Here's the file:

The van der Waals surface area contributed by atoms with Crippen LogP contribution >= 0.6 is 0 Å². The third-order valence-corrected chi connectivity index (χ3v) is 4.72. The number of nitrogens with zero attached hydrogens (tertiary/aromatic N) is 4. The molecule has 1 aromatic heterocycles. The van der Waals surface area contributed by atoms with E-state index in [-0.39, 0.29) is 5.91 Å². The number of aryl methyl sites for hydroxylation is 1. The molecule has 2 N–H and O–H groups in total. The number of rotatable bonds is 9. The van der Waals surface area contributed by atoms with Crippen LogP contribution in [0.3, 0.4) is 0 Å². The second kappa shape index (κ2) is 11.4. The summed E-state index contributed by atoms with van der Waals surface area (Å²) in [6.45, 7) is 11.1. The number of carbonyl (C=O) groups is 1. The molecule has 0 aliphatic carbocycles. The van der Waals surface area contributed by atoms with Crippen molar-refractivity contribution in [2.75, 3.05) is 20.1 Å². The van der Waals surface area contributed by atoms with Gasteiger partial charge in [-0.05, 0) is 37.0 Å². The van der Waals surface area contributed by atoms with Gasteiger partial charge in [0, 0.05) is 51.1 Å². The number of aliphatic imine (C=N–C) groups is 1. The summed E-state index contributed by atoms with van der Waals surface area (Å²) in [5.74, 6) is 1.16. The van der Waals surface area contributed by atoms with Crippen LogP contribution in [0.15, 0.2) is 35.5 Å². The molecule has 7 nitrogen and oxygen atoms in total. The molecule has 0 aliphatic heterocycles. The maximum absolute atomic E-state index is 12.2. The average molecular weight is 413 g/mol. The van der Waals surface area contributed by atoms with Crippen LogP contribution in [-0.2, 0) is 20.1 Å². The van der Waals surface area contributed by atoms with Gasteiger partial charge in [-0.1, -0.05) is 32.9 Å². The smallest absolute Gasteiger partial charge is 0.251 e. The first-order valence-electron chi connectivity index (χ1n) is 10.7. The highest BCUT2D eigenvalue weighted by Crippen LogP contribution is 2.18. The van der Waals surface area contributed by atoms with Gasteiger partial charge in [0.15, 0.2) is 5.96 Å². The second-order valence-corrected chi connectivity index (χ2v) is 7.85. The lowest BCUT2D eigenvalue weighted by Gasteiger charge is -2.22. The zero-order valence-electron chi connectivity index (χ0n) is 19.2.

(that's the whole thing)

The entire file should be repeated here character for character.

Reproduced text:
The van der Waals surface area contributed by atoms with Crippen LogP contribution >= 0.6 is 0 Å². The third-order valence-corrected chi connectivity index (χ3v) is 4.72. The number of nitrogens with zero attached hydrogens (tertiary/aromatic N) is 4. The molecule has 1 aromatic heterocycles. The van der Waals surface area contributed by atoms with E-state index in [-0.39, 0.29) is 5.91 Å². The number of aryl methyl sites for hydroxylation is 1. The molecule has 2 N–H and O–H groups in total. The number of rotatable bonds is 9. The van der Waals surface area contributed by atoms with Crippen LogP contribution in [0.3, 0.4) is 0 Å². The second kappa shape index (κ2) is 11.4. The summed E-state index contributed by atoms with van der Waals surface area (Å²) in [6.45, 7) is 11.1. The number of carbonyl (C=O) groups is 1. The molecule has 0 aliphatic carbocycles. The van der Waals surface area contributed by atoms with Crippen molar-refractivity contribution in [2.75, 3.05) is 20.1 Å². The van der Waals surface area contributed by atoms with Gasteiger partial charge in [-0.05, 0) is 37.0 Å². The van der Waals surface area contributed by atoms with Gasteiger partial charge in [0, 0.05) is 51.1 Å². The number of aliphatic imine (C=N–C) groups is 1. The summed E-state index contributed by atoms with van der Waals surface area (Å²) in [5.74, 6) is 1.16. The van der Waals surface area contributed by atoms with Crippen LogP contribution in [0.15, 0.2) is 35.5 Å². The molecule has 7 nitrogen and oxygen atoms in total. The molecule has 0 aliphatic heterocycles. The maximum absolute atomic E-state index is 12.2. The average molecular weight is 413 g/mol. The van der Waals surface area contributed by atoms with Crippen LogP contribution in [-0.2, 0) is 20.1 Å². The van der Waals surface area contributed by atoms with Gasteiger partial charge in [-0.1, -0.05) is 32.9 Å². The smallest absolute Gasteiger partial charge is 0.251 e. The first-order valence-electron chi connectivity index (χ1n) is 10.7. The highest BCUT2D eigenvalue weighted by Crippen LogP contribution is 2.18. The van der Waals surface area contributed by atoms with Gasteiger partial charge in [0.15, 0.2) is 5.96 Å². The second-order valence-corrected chi connectivity index (χ2v) is 7.85. The lowest BCUT2D eigenvalue weighted by Gasteiger charge is -2.22. The zero-order valence-electron chi connectivity index (χ0n) is 19.2.